Brisket, doing its thing in the cooker for 16 hours.
The first time Aaron Franklin wanted to cook brisket, he launched his dial-up Internet service, went to the AskJeeves home page (now just Ask.com), and typed “how to cook brisket” in the search field. Zero results. So he called his father, then owner of Ben’s Bar-B-Que in Bryan, Texas, who answered, “I don’t know, just cook it ‘til it’s done. Build a fire. Cook it ‘til it looks right.”
So that’s what he did. “Even though the food sucked, I still really had a blast with it,” he says. Then came trips to barbecue meccas such as Lockhart and Taylor, Texas. Then came some ambitious backyard barbecues. And finally, he and his then-girlfriend (now wife) Stacy opened Franklin BBQ—a trailer in an Austin parking lot—in 2009. “I sent an email out to 20 friends and that was it,” he says. “Every one of them showed up, even though it was cold and rainy.”
He’s sold out of brisket every day since then.
"The intention was for this to be a lazy little spot; maybe two or three people could run it. I visualized playing Dominos and drinking beer at night, watching the fire… It was a super modest idea.”
They moved from the trailer to a brick-and-mortar location in 2011. Bon Appétit restaurant editor Andrew Knowlton named Franklin the best barbecue spot in the country that same year. Construction on an addition with a take-out window starts April 1. So much for those modest dreams.
Part of the lure is what Aaron calls his “fairy hands. No one really has the same touch or the same finesse.” He doesn’t know how to describe what that special factor is, exactly, but “I can tell the difference between something that I would cook and plate and anyone else’s.” He stays on top of quality control by keeping a “really tight, small group” of people working for him, including his manager Benji Jacob, a friend from high school.
A sampling of the goods at Franklin BBQ: ribs, brisket, turkey, pulled pork, pickles, onions, and Mrs. Baird’s bread
So here’s what it takes to run the best barbecue joint in the country:
Time Aaron gets to work when he’s cutting brisket: 6:00 a.m.
Time Aaron gets to work when he’s cooking: 1:00 a.m.
Hours a day Aaron’s on the job: 14. “That doesn’t count the welding of cookers and other stuff. I’m physically here 14 hours a day, but once I leave here I’m still working. It never stops!”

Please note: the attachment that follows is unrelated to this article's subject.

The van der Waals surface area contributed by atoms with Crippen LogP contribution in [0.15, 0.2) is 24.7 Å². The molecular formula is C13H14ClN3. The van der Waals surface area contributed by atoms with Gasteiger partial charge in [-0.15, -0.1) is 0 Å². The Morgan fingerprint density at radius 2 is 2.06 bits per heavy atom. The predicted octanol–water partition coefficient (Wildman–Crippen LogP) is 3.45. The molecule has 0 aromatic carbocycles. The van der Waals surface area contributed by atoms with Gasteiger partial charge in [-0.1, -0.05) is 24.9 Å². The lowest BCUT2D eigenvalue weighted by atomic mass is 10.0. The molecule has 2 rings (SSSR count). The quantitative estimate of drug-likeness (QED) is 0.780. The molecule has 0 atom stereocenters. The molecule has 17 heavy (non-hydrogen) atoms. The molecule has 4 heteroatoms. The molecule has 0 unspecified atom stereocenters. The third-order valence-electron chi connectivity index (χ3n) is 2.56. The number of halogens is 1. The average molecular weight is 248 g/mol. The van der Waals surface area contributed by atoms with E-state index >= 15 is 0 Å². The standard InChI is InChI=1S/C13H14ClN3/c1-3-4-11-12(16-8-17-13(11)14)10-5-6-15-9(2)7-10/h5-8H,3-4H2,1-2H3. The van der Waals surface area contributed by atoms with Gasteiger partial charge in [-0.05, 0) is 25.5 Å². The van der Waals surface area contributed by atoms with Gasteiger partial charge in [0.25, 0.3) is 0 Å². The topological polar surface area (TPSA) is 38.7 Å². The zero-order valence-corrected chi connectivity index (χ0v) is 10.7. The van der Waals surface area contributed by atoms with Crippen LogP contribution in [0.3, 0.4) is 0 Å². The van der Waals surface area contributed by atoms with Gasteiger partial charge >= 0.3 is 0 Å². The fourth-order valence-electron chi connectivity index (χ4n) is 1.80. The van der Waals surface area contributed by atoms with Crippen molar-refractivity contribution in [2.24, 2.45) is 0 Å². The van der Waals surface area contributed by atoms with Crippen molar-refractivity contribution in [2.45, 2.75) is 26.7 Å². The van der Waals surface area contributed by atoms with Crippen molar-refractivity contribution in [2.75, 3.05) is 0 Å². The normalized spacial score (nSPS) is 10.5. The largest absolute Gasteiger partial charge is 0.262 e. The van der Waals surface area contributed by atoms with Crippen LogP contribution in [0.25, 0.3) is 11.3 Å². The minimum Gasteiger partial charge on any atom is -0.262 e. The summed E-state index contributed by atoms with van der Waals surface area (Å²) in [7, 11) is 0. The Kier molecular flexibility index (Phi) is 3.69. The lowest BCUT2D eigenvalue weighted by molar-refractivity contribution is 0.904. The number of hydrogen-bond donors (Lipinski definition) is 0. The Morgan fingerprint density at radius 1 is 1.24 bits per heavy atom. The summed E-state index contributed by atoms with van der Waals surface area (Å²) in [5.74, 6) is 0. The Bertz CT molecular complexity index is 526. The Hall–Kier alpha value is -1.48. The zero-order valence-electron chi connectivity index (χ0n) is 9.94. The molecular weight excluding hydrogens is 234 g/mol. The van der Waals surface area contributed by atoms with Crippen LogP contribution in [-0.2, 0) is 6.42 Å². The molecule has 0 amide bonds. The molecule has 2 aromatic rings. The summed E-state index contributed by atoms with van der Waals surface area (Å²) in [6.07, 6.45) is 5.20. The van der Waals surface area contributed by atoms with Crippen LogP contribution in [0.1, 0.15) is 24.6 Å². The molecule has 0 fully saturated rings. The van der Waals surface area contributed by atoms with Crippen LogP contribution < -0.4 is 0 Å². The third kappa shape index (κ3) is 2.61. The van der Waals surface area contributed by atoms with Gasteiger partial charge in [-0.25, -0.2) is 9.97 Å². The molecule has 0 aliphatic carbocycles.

Hours a day the cookers are fired up: 24
Cords of post oak wood Franklin goes through a week: 4.86
Pounds of meat Franklin goes through a week: 7,637, based on our calculations Saturday (proof above)
Hours it takes to cook brisket: 15
Time the line starts: 6 a.m. on Saturdays. “It’s too early! I tell people to go sleep in their cars and I’ll come knock on the door when we’re ready, but they want to be first. It’s like everyone is trying to one-up each other!” 8:00 a.m. on weekdays, “which is still absurd. I mean, come on, it’s not cronuts over here…”
Average wait, in hours: 3 (4-5 on Saturdays)
Most amount of people in line at the time of opening: 400
People who get to skip the line: 0
Hours Anthony Bourdain waited in line: 2.5
Time the door opens: 10:59 a.m.
Time the first order is in: 11:00 a.m.
Time the brisket sells out: 2:30 p.m.
Number of briskets Aaron cooked before he opened: 20
Racks of ribs Aaron cooked before he opened: 1
Number of times Aaron says “flippin’ awesome” in a two-hour interview: 5
Aaron Franklin standing proud with one of the six cookers he built. All photos: Julia Bainbridge
by Aaron Franklin
14 oz. ketchup
5 oz. water
2.5 oz. apple cider vinegar
2.5 oz. white vinegar
4.5 Tbsp. brown sugar
2.5 Tbsp. Worcestershire sauce
1 Tbsp. chili powder
.5 Tbsp. Kosher salt
.5 Tbsp coarse-ground black pepper
1 tsp. cumin
Mix all ingredients in a pot and simmer until the flavors are well combined, about 20 minutes. Remove from heat. Once cool, store in an air-tight jar or bottle in the refrigerator. “It should stay good for months!” says Aaron.
Franklin Barbecue, 900 E 11th St, Austin, TX 78702, (512) 653-1187